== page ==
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The best exercise you’re not doing

The rope pull-up is one of the best exercises you're probably not doing on a regular basis. Find out six reasons why you need to include this movement in your training program.
Six Star Pro Staff
Six Star Pro Staff
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Rope pullup

Everyone knows the pull-up is an important exercise and a key indicator of a strong, mobile body. However, one simple tweak can turn this upper body staple into an even more functional movement guaranteed to help you build beastly upper-body strength.

Introducing the rope pull-up. This movement is done in a similar way as a normal pull-up; however, instead of holding on to a regular pull-up bar, you’ll be using a rugged length of rope. Your hands will also be in a more neutral position (palms facing inwards) compared to a regular pull-up that requires hand pronation (palms facing away from you). Here are a few reasons why you need to include the rope pull-up in your program.


If you want to be able to pull yourself up, you’ll have to squeeze the rope tight in order to hold on. This squeeze will force your body to recruit more muscle fibers  in order to elicit a more powerful training response than you might get from a regular pull-up. By increased training response, we mean more gains!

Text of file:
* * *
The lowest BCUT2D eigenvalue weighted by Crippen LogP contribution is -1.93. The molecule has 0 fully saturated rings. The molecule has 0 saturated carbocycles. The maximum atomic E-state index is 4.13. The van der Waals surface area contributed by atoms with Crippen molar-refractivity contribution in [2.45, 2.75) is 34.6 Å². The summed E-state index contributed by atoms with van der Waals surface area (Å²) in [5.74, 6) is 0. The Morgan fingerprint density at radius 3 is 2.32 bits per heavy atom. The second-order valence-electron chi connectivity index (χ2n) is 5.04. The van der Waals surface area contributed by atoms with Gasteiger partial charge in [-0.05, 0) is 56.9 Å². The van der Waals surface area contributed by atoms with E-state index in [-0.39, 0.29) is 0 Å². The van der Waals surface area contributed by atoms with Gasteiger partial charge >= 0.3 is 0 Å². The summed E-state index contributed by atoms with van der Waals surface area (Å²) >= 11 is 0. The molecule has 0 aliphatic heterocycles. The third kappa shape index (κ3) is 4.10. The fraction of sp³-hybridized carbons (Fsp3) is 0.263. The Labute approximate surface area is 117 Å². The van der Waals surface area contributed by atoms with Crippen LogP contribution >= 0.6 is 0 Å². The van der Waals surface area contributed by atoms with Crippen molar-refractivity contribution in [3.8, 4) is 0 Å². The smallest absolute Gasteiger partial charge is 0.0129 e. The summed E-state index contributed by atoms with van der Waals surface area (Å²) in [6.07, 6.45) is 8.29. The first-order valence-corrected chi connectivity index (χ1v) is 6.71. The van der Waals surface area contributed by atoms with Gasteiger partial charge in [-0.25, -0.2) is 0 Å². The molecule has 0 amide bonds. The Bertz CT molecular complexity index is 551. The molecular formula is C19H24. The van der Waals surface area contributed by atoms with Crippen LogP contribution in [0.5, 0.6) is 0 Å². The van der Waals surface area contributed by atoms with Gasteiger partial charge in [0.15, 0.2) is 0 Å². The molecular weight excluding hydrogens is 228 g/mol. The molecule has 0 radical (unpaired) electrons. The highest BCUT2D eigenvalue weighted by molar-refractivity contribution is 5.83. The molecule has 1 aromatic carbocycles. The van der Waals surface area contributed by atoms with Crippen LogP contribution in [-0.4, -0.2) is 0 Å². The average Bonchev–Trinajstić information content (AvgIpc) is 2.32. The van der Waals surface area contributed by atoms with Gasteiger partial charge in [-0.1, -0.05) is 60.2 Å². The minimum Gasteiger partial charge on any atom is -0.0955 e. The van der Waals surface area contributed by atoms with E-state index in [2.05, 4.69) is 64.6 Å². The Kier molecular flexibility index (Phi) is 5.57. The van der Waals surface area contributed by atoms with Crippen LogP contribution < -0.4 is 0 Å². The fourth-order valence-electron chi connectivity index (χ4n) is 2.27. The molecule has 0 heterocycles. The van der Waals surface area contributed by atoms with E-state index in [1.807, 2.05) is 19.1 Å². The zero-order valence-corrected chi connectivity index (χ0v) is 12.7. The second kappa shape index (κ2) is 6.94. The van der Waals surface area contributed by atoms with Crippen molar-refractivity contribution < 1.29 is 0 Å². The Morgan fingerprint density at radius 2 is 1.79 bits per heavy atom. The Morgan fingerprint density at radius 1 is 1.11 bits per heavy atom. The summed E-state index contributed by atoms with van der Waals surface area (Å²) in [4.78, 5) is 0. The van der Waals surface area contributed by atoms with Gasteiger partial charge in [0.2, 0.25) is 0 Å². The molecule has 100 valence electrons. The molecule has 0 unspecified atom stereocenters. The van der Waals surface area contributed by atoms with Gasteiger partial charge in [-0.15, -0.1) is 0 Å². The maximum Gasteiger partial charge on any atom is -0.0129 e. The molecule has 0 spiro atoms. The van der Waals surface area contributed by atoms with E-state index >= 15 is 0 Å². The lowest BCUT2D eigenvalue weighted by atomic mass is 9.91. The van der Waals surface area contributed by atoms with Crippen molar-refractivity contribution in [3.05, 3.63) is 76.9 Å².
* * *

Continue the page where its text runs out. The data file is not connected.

By using a rope for your pull-ups, you will need to use more muscles in your hands and forearms in order to complete the movement. This is, of course, in addition to the back, biceps and shoulder muscles already needed to perform a regular pull-up. More muscles activated means this exercise gives you more bang for your buck.


Using a rope for your pull-ups gives you much more functional pulling strength. The rope simulates a more real-life situation, not everything you will need to lift has a perfectly formed handle with knurling for extra grip or a cushy pad to protect your hands. If you ever need to scale the side of a building or cliff with a rope, you’ll definitely be prepared!


Training the hand and forearm muscles needed to hold on to the rope will help with your other big lifts. Gripping the bar with crushing strength for exercises, like the deadlift and bench press, will allow you to activate more muscle fibers as we mentioned previously. So don’t be surprised if your usual working weights start to feel lighter!

Rope pullup


This new way of pulling on the vertical plane will add some new variation to your training. If you’re stuck at a certain amount of reps or weight for your regular pull-ups, switching to rope pull-ups for some time just might help you to get passed that sticking point! The new stimulus could also help to initiate some new growth in your back and arms.


The rope pull-up is a much more of a sport specific movement than a regular pull-up because of the extra demand for hand and forearm strength. Most athletes would benefit from a stronger grip when it comes to their athletic performance. Whether you need to hold on to a football tighter or toss an opponent on their head, a strong grip is always an asset. No wonder athletes love this exercise so much!

If you don’t have rope at your gym that you can throw over a bar to perform this amazing exercise, you can always use a few hand towels, which will have a similar effect. Make sure to include rope pull-ups in your program to build functional upper-body pulling strength!

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